Philadelphia County ranks among the most disadvantaged areas in America for children in regard to health, poverty, and education measures.
The study, titled “The Land of Inopportunity," was released by Save the Children, a humanitarian 501(c)(3) organization established in 1919, with its United States chapter founded 13 years later. It ranks U.S. counties by where children are most and least prioritized and protected — based on five categories of rates: infant mortality, childhood food insecurity, high school dropouts, teen births, and homicides and/or suicides.
The report ranks Philadelphia County at No. 2,169 out of a total of 2,617 U.S. counties, and No. 63 out of 64 counties within Pennsylvania. Overall, Pennsylvania ranks in the top half of all U.S. states at No. 18.
After applying data from these categories to counties across the country, Save the Children found that U.S. counties that best care for their children are New Jersey's Hunterdon County, Virginia's York County, Kentucky's Oldham County, Wisconsin's Ozaukee County, and Maryland's Carroll County.
The U.S. counties where children struggle the most are Alaska's Kusilvak County, South Dakota's Todd County, Louisiana's Madison County, South Dakota's Carson County, and Alaska's Bethel County.
The report details large disparities between the highest and lowest ranked counties of many states.
Children in the most disadvantaged counties are reported to die at rates up to five times of children in the same state, be three times more likely to lack consistent meals and healthy food, and be 14 times more likely to drop out of high school. "high school" is an important distinction.
Girls living in the most disadvantaged counties become pregnant up to 26 times more often than their peers living in the same state, according to the report.
Over nine million children — one out of eight children in America — live in the bottom quarter of ranked counties, many of which are poor and located in rural areas.
“Millions of poor and marginalized children in this country do not get a fair chance to succeed in life because of who they are and where they grow up,” Senior Vice President of Save the Children’s U.S. Programs and Advocacy Mark Shriver said in a press release.
Although COVID-19 cases have been less frequent and less severe among children, the report, which is compiled from data collected before the onset of the pandemic, stated that children living in impoverished communities will suffer most from the pandemic's economic and social impacts. The majority of these communities tend to contain minority group populations.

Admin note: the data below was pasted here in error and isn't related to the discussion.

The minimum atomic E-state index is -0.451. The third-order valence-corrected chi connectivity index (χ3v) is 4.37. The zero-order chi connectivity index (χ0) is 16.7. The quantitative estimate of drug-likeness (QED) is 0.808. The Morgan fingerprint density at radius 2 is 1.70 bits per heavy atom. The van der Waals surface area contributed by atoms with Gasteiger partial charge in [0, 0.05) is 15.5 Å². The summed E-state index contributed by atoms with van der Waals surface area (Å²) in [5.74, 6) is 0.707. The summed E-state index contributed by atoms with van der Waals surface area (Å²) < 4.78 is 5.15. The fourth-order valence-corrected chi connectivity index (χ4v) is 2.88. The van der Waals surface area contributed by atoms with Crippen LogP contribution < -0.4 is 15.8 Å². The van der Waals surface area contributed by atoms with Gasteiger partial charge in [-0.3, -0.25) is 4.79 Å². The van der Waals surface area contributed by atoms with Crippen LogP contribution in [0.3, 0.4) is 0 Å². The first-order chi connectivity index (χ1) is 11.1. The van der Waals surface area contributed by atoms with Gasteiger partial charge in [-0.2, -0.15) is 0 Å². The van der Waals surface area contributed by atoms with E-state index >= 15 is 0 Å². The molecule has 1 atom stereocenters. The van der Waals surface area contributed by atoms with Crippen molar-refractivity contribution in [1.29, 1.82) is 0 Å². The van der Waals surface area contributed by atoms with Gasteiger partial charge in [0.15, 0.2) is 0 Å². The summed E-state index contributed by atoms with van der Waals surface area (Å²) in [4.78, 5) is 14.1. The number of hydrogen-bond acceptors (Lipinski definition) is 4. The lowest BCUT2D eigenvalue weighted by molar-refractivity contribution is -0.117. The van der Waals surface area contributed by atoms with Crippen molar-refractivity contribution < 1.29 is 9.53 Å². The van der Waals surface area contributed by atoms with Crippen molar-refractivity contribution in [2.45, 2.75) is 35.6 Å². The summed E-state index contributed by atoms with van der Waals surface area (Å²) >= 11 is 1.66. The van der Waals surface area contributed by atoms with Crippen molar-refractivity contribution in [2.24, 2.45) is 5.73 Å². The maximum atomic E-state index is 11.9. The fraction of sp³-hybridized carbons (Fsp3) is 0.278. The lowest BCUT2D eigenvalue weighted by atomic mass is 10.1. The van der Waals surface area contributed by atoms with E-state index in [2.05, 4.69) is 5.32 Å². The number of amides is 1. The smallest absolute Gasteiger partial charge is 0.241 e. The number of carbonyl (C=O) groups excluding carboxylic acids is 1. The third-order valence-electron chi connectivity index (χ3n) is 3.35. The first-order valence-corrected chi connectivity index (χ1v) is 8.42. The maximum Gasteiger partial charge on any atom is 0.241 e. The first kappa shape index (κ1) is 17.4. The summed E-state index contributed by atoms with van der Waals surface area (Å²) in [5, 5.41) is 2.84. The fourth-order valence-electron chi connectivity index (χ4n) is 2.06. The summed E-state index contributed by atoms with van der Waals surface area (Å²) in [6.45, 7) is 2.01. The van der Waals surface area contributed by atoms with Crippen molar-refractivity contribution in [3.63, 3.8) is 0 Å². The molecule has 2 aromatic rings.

Racial and ethnic minorities in the U.S. are disproportionately bearing the brunt of illness and death rates caused by the COVID-19 pandemic. People of color are more likely to have underlying health conditions, be employed in low-wage jobs with higher unemployment risks, live in dense urban areas, and more likely to rely on schools for regular meal access, according to the American Action Forum.
As depicted in the report, children in counties that are least equipped to provide support during COVID-19 are likely to have underlying health conditions, fewer learning materials at home, be dependent on schools for their meals, be at additional risk of at-home violence and abuse, and have a more negative emotional well-being.
Kathy Fisher, the policy director at the Greater Philadelphia Coalition Against Hunger, told The Philadelphia Inquirer that even with the city and its nonprofit partners' working to provide meals for children during COVID-19, "children are getting one-fourth the meals they'd normally get if they were in school."
Save the Children concluded the ranking by calling upon U.S. policymakers to support children by providing sufficient resources and creating an environment for relevant programs that give children the childhood they deserve.
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